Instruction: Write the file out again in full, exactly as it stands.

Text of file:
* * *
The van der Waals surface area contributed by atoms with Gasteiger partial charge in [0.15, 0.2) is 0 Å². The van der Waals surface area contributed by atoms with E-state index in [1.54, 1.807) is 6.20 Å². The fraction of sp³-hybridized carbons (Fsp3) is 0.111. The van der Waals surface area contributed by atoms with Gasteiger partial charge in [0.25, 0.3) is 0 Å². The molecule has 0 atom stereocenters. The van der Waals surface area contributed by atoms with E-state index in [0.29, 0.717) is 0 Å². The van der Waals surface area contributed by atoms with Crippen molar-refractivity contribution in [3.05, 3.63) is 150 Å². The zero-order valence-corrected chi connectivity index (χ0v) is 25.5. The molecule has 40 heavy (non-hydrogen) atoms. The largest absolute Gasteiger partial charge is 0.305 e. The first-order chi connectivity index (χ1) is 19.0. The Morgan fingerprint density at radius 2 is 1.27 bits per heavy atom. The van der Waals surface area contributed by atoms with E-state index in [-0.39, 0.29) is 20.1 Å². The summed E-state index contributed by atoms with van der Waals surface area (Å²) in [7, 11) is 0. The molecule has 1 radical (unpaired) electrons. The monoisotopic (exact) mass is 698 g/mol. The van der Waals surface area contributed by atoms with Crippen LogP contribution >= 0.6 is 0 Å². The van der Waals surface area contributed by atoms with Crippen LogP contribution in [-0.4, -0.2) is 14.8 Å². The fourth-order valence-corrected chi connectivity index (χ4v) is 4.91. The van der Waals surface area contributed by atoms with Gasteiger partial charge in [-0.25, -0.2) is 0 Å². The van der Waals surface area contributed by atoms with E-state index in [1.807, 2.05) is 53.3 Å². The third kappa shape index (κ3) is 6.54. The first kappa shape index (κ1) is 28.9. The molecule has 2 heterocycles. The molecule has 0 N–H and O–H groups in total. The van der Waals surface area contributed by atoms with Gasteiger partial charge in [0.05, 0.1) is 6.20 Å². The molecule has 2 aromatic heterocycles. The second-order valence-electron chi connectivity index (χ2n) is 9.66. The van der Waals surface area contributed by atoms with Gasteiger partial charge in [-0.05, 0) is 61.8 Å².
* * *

The van der Waals surface area contributed by atoms with Gasteiger partial charge in [0.15, 0.2) is 0 Å². The van der Waals surface area contributed by atoms with E-state index in [1.54, 1.807) is 6.20 Å². The fraction of sp³-hybridized carbons (Fsp3) is 0.111. The van der Waals surface area contributed by atoms with Gasteiger partial charge in [0.25, 0.3) is 0 Å². The molecule has 0 atom stereocenters. The van der Waals surface area contributed by atoms with E-state index in [0.29, 0.717) is 0 Å². The van der Waals surface area contributed by atoms with Crippen molar-refractivity contribution in [3.05, 3.63) is 150 Å². The zero-order valence-corrected chi connectivity index (χ0v) is 25.5. The molecule has 40 heavy (non-hydrogen) atoms. The largest absolute Gasteiger partial charge is 0.305 e. The first-order chi connectivity index (χ1) is 19.0. The Morgan fingerprint density at radius 2 is 1.27 bits per heavy atom. The van der Waals surface area contributed by atoms with E-state index in [-0.39, 0.29) is 20.1 Å². The summed E-state index contributed by atoms with van der Waals surface area (Å²) in [7, 11) is 0. The molecule has 1 radical (unpaired) electrons. The monoisotopic (exact) mass is 698 g/mol. The van der Waals surface area contributed by atoms with Crippen LogP contribution >= 0.6 is 0 Å². The van der Waals surface area contributed by atoms with Crippen LogP contribution in [-0.4, -0.2) is 14.8 Å². The fourth-order valence-corrected chi connectivity index (χ4v) is 4.91. The van der Waals surface area contributed by atoms with Gasteiger partial charge in [-0.25, -0.2) is 0 Å². The van der Waals surface area contributed by atoms with E-state index in [1.807, 2.05) is 53.3 Å². The third kappa shape index (κ3) is 6.54. The first kappa shape index (κ1) is 28.9. The molecule has 2 heterocycles. The molecule has 0 N–H and O–H groups in total. The van der Waals surface area contributed by atoms with Gasteiger partial charge in [0.05, 0.1) is 6.20 Å². The molecule has 2 aromatic heterocycles. The second-order valence-electron chi connectivity index (χ2n) is 9.66. The van der Waals surface area contributed by atoms with Gasteiger partial charge in [-0.05, 0) is 61.8 Å².